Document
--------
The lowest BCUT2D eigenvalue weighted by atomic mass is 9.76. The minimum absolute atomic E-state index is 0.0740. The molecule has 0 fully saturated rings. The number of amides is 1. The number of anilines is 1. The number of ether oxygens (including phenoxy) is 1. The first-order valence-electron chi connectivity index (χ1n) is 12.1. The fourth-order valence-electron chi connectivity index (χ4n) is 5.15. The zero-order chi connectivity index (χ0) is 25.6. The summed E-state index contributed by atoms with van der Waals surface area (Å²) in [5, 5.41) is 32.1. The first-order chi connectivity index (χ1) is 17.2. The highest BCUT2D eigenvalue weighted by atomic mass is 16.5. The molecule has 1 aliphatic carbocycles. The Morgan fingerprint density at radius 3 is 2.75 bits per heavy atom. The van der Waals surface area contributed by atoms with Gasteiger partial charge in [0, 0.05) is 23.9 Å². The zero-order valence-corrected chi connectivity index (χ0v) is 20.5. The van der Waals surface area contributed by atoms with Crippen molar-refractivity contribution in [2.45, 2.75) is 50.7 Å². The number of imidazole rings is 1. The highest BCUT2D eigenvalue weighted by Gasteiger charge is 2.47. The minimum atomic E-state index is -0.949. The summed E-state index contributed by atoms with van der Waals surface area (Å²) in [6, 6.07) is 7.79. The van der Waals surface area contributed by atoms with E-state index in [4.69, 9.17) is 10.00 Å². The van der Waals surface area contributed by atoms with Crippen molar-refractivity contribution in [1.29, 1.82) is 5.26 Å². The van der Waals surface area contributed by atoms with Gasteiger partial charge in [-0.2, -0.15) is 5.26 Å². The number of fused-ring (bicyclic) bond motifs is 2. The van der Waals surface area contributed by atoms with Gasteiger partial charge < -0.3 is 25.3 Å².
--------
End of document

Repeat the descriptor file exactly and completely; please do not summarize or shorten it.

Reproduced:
The lowest BCUT2D eigenvalue weighted by atomic mass is 9.76. The minimum absolute atomic E-state index is 0.0740. The molecule has 0 fully saturated rings. The number of amides is 1. The number of anilines is 1. The number of ether oxygens (including phenoxy) is 1. The first-order valence-electron chi connectivity index (χ1n) is 12.1. The fourth-order valence-electron chi connectivity index (χ4n) is 5.15. The zero-order chi connectivity index (χ0) is 25.6. The summed E-state index contributed by atoms with van der Waals surface area (Å²) in [5, 5.41) is 32.1. The first-order chi connectivity index (χ1) is 17.2. The highest BCUT2D eigenvalue weighted by atomic mass is 16.5. The molecule has 1 aliphatic carbocycles. The Morgan fingerprint density at radius 3 is 2.75 bits per heavy atom. The van der Waals surface area contributed by atoms with Gasteiger partial charge in [0, 0.05) is 23.9 Å². The zero-order valence-corrected chi connectivity index (χ0v) is 20.5. The van der Waals surface area contributed by atoms with Crippen molar-refractivity contribution in [2.45, 2.75) is 50.7 Å². The number of imidazole rings is 1. The highest BCUT2D eigenvalue weighted by Gasteiger charge is 2.47. The minimum atomic E-state index is -0.949. The summed E-state index contributed by atoms with van der Waals surface area (Å²) in [6, 6.07) is 7.79. The van der Waals surface area contributed by atoms with E-state index in [4.69, 9.17) is 10.00 Å². The van der Waals surface area contributed by atoms with Crippen molar-refractivity contribution in [1.29, 1.82) is 5.26 Å². The van der Waals surface area contributed by atoms with Gasteiger partial charge in [-0.2, -0.15) is 5.26 Å². The number of fused-ring (bicyclic) bond motifs is 2. The van der Waals surface area contributed by atoms with Gasteiger partial charge < -0.3 is 25.3 Å².